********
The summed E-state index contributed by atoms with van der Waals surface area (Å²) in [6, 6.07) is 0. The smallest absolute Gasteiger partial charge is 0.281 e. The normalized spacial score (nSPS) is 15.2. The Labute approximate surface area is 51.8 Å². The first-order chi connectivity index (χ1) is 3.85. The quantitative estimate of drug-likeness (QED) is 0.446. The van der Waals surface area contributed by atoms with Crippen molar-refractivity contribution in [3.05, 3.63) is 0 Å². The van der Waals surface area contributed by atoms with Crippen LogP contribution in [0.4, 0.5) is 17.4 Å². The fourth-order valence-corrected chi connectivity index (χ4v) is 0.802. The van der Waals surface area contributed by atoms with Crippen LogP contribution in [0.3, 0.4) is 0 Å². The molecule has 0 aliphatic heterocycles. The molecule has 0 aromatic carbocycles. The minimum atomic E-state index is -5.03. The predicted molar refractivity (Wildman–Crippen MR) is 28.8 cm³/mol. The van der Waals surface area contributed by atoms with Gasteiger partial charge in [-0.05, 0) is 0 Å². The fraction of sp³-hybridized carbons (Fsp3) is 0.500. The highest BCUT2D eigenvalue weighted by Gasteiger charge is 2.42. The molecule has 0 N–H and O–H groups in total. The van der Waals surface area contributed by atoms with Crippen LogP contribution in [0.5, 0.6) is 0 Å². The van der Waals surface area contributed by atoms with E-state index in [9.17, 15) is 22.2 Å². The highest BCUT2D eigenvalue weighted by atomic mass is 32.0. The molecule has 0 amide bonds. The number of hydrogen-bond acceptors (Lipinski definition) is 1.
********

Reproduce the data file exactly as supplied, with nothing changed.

The summed E-state index contributed by atoms with van der Waals surface area (Å²) in [6, 6.07) is 0. The smallest absolute Gasteiger partial charge is 0.281 e. The normalized spacial score (nSPS) is 15.2. The Labute approximate surface area is 51.8 Å². The first-order chi connectivity index (χ1) is 3.85. The quantitative estimate of drug-likeness (QED) is 0.446. The van der Waals surface area contributed by atoms with Crippen molar-refractivity contribution in [3.05, 3.63) is 0 Å². The van der Waals surface area contributed by atoms with Crippen LogP contribution in [0.4, 0.5) is 17.4 Å². The fourth-order valence-corrected chi connectivity index (χ4v) is 0.802. The van der Waals surface area contributed by atoms with Crippen LogP contribution in [0.3, 0.4) is 0 Å². The molecule has 0 aliphatic heterocycles. The molecule has 0 aromatic carbocycles. The minimum atomic E-state index is -5.03. The predicted molar refractivity (Wildman–Crippen MR) is 28.8 cm³/mol. The van der Waals surface area contributed by atoms with Gasteiger partial charge in [-0.05, 0) is 0 Å². The fraction of sp³-hybridized carbons (Fsp3) is 0.500. The highest BCUT2D eigenvalue weighted by Gasteiger charge is 2.42. The molecule has 0 N–H and O–H groups in total. The van der Waals surface area contributed by atoms with Crippen LogP contribution in [0.5, 0.6) is 0 Å². The van der Waals surface area contributed by atoms with E-state index in [9.17, 15) is 22.2 Å². The highest BCUT2D eigenvalue weighted by atomic mass is 32.0. The molecule has 0 amide bonds. The number of hydrogen-bond acceptors (Lipinski definition) is 1.